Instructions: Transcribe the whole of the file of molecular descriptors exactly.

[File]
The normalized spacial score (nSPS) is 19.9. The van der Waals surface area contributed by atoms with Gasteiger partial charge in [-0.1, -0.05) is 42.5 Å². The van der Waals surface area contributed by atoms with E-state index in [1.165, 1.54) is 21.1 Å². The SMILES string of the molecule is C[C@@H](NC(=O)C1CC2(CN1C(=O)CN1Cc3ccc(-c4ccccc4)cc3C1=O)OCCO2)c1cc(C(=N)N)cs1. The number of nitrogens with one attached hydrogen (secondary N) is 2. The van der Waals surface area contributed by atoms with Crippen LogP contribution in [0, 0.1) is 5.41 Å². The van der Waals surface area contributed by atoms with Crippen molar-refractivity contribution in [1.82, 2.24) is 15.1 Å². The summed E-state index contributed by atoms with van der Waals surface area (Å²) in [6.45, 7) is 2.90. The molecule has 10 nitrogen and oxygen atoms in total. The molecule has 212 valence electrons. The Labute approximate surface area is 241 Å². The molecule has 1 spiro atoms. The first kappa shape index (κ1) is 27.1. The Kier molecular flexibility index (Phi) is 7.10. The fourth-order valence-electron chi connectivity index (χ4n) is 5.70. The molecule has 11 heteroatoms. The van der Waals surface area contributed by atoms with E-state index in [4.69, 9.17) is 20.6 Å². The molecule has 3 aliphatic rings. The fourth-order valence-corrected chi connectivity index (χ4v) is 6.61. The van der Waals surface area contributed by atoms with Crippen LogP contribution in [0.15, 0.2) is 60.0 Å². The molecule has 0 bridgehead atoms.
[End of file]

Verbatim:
The normalized spacial score (nSPS) is 19.9. The van der Waals surface area contributed by atoms with Gasteiger partial charge in [-0.1, -0.05) is 42.5 Å². The van der Waals surface area contributed by atoms with E-state index in [1.165, 1.54) is 21.1 Å². The SMILES string of the molecule is C[C@@H](NC(=O)C1CC2(CN1C(=O)CN1Cc3ccc(-c4ccccc4)cc3C1=O)OCCO2)c1cc(C(=N)N)cs1. The number of nitrogens with one attached hydrogen (secondary N) is 2. The van der Waals surface area contributed by atoms with Crippen LogP contribution in [0, 0.1) is 5.41 Å². The van der Waals surface area contributed by atoms with Crippen molar-refractivity contribution in [1.82, 2.24) is 15.1 Å². The summed E-state index contributed by atoms with van der Waals surface area (Å²) in [6.45, 7) is 2.90. The molecule has 10 nitrogen and oxygen atoms in total. The molecule has 212 valence electrons. The Labute approximate surface area is 241 Å². The molecule has 1 spiro atoms. The first kappa shape index (κ1) is 27.1. The Kier molecular flexibility index (Phi) is 7.10. The fourth-order valence-electron chi connectivity index (χ4n) is 5.70. The molecule has 11 heteroatoms. The van der Waals surface area contributed by atoms with E-state index in [4.69, 9.17) is 20.6 Å². The molecule has 3 aliphatic rings. The fourth-order valence-corrected chi connectivity index (χ4v) is 6.61. The van der Waals surface area contributed by atoms with Crippen LogP contribution in [0.15, 0.2) is 60.0 Å². The molecule has 0 bridgehead atoms.